To our new students – your first year of study opens doors to making new friends, exploring academic and career pathways, and getting involved in clubs and events. You will find that Westchester Community College truly does have something for everyone.
To our returning students, you continue to build on what you started and will use your connections with faculty to chart a path toward your goals – perhaps an internship, new or better employment, or transfer to a four-year college.
Some of you may be on the final part of your Westchester Community College academic journey as you work toward completing your degree or certificate requirements. To you, I provide words of encouragement and confidence that you can cross the finish line.
We are committed to your success, and we walk this journey alongside you. I am proud of you for your commitment to your goals and for your role in making Westchester Community College the premier place for Building Minds and Building Futures.
This is an exciting time to get involved and be involved. Please share your WCC enthusiasm on social media using #ImAViking to show your WCC Viking spirit!
Have a great semester!
Dr. Belinda S. Miles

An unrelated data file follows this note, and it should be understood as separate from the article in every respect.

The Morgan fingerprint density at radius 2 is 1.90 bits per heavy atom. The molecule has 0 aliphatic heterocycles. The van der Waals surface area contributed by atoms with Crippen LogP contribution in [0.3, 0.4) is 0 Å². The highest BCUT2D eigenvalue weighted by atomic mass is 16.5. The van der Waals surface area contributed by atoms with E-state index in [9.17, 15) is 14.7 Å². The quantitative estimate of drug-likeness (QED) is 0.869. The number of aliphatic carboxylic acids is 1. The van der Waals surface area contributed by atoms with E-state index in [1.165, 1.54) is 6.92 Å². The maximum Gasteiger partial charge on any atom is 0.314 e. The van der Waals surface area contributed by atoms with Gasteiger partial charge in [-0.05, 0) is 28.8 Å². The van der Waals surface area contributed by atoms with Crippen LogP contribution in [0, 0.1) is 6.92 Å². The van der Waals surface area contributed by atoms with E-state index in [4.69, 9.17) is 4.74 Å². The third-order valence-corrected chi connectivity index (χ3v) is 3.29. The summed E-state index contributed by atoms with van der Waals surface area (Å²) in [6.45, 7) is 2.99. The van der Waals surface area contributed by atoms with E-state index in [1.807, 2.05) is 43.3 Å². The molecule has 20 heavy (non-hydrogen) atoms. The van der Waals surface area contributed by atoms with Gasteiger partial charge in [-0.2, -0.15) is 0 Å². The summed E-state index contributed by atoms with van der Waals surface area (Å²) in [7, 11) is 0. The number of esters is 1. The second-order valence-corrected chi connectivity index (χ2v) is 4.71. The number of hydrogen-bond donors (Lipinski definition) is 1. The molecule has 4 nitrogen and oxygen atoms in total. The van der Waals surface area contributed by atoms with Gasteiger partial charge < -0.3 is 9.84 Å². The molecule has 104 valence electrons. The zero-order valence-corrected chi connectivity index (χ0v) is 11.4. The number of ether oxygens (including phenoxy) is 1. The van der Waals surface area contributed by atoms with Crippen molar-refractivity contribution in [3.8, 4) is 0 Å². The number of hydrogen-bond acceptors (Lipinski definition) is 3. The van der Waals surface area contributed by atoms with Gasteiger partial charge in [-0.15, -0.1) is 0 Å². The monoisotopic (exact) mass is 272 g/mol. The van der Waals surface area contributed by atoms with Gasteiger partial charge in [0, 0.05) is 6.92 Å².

President Belinda S. Miles has joined the Board of Directors of COMBASE, a national consortium of leading community and technical colleges dedicated to sharing innovative solutions to meet the challenges of the nation’s rapidly changing economy. She will serve in the capacity of Director-at-large for COMBASE (an abbreviation for “community-based” colleges). In 1974, when COMBASE was established, a high school education was enough for most Americans to obtain a middle-class job. Today, everyone recognizes the importance of education and training beyond high school, to be college and career ready and ultimately attain a good job and a living wage. America has turned to its community colleges to deliver what both students and employers need, with new and innovative programs that leverage partnerships throughout the community and the nation. For more than forty years, through its programs and publications, COMBASE has ensured that innovative programs in education are promoted and replicated.